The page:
My love affair with potato soup began many, many, many years ago. Although many, many, many years ago I did not know it was potato soup.
Back story: Aunt Nela was my mother’s sister. To say that she was a fantastic cook would be an understatement. Sweet Mother of Pearl! Could she ever cook, bake, and can. it was always a treat to visit her and to eat her good cooking. She also made eating fun. When we poured Brer Rabbit Syrup over our morning pancakes, she had me convinced that Uncle Mac and provided a rabbit for her to make the syrup. It was such a fun game.
“Bear Soup” was one of her specialties. Even though bears did not inhabit the High Plains of Texas, she spun the tale that Uncle Mac had been lucky enough to capture a bear for our soup. We giggled and squealed with delight at her stories, and we gobbled up the delicious soup. ”Bear Soup” was high on my request list when visiting Aunt Nela.
When the temperature begins to dip, Bear Soup appears on our table often. I like it. I love it. Ever-Lovin’ likes it. He loves it. Many times I will basically boil the potatoes and add a little onion, and milk for a simple dish. The recipe I am going to share with you is a little heartier and oh so divine. Trust me. It is worth the extra chopping. Back in 1979 when we were having luncheons for Baptist Women, someone (I think it was Linda) shared this recipe for us to use at the January meeting. Be Still My Heart! It is still one of my favorite recipes.
Here are the ingredients: potatoes, onion, carrots, celery, half-half, milk, and broth. Simple.
Peal the potatoes, and chop them into cubes. The smaller the cubes, the faster they will cook.
Then do the same with the carrots – peal and slice. If you turn the carrot a quarter turn each time you slice it, you will get nice triangular pieces of carrots. (That is what I learned at the school – the cooking school that is.)
In a large Dutch oven cover the potatoes and carrots with lightly salted water. Bring the carrots and potatoes to a boil and cook until the potatoes and carrots are tender. I cover the pan, because my mother covered her potatoes and carrots when she cooked them. According to her if the vegetables grew underground, you covered them to cook them. I do not know if this is true or correct. It is just the way I do it.
While the potatoes and carrots are boiling, dice the onions and celery. Melt a little butter in a skillet and sauté them until tender. The original recipe calls for bacon grease, but I like butter, so…. You do what you like. It is really okay.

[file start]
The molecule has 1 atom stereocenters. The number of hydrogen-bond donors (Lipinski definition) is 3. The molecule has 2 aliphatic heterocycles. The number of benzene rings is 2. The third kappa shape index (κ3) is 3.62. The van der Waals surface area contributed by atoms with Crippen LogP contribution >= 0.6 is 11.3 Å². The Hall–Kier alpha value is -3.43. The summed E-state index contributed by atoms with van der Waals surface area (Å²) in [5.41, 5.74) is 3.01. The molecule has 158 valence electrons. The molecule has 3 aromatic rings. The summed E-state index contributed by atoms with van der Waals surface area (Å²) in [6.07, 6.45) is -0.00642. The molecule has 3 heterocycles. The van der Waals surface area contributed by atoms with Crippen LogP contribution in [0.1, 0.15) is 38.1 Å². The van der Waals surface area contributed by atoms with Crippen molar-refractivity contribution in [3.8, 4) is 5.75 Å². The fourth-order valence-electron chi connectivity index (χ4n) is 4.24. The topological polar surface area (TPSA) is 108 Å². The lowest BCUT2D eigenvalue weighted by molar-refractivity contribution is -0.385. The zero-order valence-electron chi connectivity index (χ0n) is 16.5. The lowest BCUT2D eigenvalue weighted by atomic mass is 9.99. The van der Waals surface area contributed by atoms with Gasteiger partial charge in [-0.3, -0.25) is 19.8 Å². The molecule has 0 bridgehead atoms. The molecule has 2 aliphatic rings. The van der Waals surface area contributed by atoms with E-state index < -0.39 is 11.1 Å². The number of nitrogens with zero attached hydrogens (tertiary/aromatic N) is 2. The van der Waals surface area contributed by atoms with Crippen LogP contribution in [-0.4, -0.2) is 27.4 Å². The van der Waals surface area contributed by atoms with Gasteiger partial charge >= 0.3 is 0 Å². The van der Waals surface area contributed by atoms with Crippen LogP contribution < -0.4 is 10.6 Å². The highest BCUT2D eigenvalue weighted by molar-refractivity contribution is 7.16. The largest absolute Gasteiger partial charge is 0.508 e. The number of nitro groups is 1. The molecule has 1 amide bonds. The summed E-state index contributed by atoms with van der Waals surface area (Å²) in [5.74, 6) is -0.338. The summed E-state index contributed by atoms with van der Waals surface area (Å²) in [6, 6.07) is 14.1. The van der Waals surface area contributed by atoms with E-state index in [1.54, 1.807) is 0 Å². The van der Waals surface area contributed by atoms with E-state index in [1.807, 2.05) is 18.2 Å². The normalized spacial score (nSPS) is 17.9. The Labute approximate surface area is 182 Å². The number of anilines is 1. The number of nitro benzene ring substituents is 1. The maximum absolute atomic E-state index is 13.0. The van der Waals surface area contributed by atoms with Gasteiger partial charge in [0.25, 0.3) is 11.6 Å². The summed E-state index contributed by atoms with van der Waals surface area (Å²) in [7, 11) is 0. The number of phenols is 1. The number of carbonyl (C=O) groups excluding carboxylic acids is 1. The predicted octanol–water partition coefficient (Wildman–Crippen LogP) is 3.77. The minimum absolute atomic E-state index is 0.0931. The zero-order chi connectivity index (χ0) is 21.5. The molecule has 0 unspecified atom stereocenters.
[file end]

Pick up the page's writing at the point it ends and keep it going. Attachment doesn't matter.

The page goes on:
Drain the carrots and potatoes. Return to the Dutch oven and add the sautéd onions and celery, milk, half-half, chicken broth (or beer). The original recipe called for beer, and we and served the potato soup made with beer to those Baptist Women. I usually do not have beer, and the chicken broth works well. You will also need to add salt and pepper to taste. As you simmer the soup (don’t boil), use a potato masher to mash the vegetables. Mash them as much or as little as you like. As you can see, there are still some chunks left in our soup. I had to thin mine with more broth and milk because I thought it was too thick. Again, make it like you like it.
While the soup was simmering, I fried some diced bacon. Garnish the soup with grated cheddar cheese and crumbled bacon.
Ever-Lovin’ proclaimed this “good stuff”. It is delicious and satisfying.
Blessings to you and yours,
How I wish I could be eating some of Aunt Nela’s cooking right this minute. I miss her, and not just her cooking.
By January 9, 2013Published:
- Yield: 8 Servings
A hearty and delicious potato soup.
- 6 cups potatoes diced
- 2 cups carrots diced
- 1 cup onions diced
- 1 cup celery diced
- 2 tablespoons butter use more if needed; can use bacon grease
- 1 cups milk
- 2 cups half-and -half
- 1 cup chicken broth or beer
- 1 1/2 teaspoons salt to taste
- 1/2 teaspoon ground black pepper
- 6 slices bacon diced and fried
- 1 cup cheddar cheese grated
- In a Dutch oven, place diced potatoes and carrots. Cover the potatoes and carrots with lightly salted water. Cook until tender.
- While potatoes and carrots are cooking, sauté diced onions and celery in butter. (You can use bacon grease rather than butter.)
- Drain cooked potatoes and carrots.
- Return the drained potatoes and carrots to the Dutch oven, and add the sautéed onions and celery.
- Add the milk, half and half, and broth or beer.
- Season to taste with salt and pepper.
- Simmer soup for about 30 minutes. Do not boil. While soup is simmering, mash vegetables with a potato masher. Thin with more milk or broth if needed.
- Garnish with grated cheese and crumbled bacon.